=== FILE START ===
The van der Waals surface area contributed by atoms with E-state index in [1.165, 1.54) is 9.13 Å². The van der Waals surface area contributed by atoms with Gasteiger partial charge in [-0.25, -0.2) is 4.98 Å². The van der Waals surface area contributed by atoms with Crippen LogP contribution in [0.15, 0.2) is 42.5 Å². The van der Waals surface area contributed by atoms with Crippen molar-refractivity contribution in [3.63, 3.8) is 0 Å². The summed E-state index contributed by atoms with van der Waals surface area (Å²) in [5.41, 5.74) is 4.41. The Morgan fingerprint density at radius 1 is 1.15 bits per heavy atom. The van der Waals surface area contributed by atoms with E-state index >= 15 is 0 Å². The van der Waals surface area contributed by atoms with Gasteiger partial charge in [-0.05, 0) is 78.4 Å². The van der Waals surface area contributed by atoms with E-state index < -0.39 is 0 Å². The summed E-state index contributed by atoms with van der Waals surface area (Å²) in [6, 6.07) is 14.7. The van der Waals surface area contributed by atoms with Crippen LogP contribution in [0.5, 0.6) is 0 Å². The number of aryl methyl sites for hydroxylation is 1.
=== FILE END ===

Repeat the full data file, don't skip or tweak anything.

The van der Waals surface area contributed by atoms with E-state index in [1.165, 1.54) is 9.13 Å². The van der Waals surface area contributed by atoms with Gasteiger partial charge in [-0.25, -0.2) is 4.98 Å². The van der Waals surface area contributed by atoms with Crippen LogP contribution in [0.15, 0.2) is 42.5 Å². The van der Waals surface area contributed by atoms with Crippen molar-refractivity contribution in [3.63, 3.8) is 0 Å². The summed E-state index contributed by atoms with van der Waals surface area (Å²) in [5.41, 5.74) is 4.41. The Morgan fingerprint density at radius 1 is 1.15 bits per heavy atom. The van der Waals surface area contributed by atoms with E-state index >= 15 is 0 Å². The van der Waals surface area contributed by atoms with Gasteiger partial charge in [-0.05, 0) is 78.4 Å². The van der Waals surface area contributed by atoms with E-state index < -0.39 is 0 Å². The summed E-state index contributed by atoms with van der Waals surface area (Å²) in [6, 6.07) is 14.7. The van der Waals surface area contributed by atoms with Crippen LogP contribution in [0.5, 0.6) is 0 Å². The number of aryl methyl sites for hydroxylation is 1.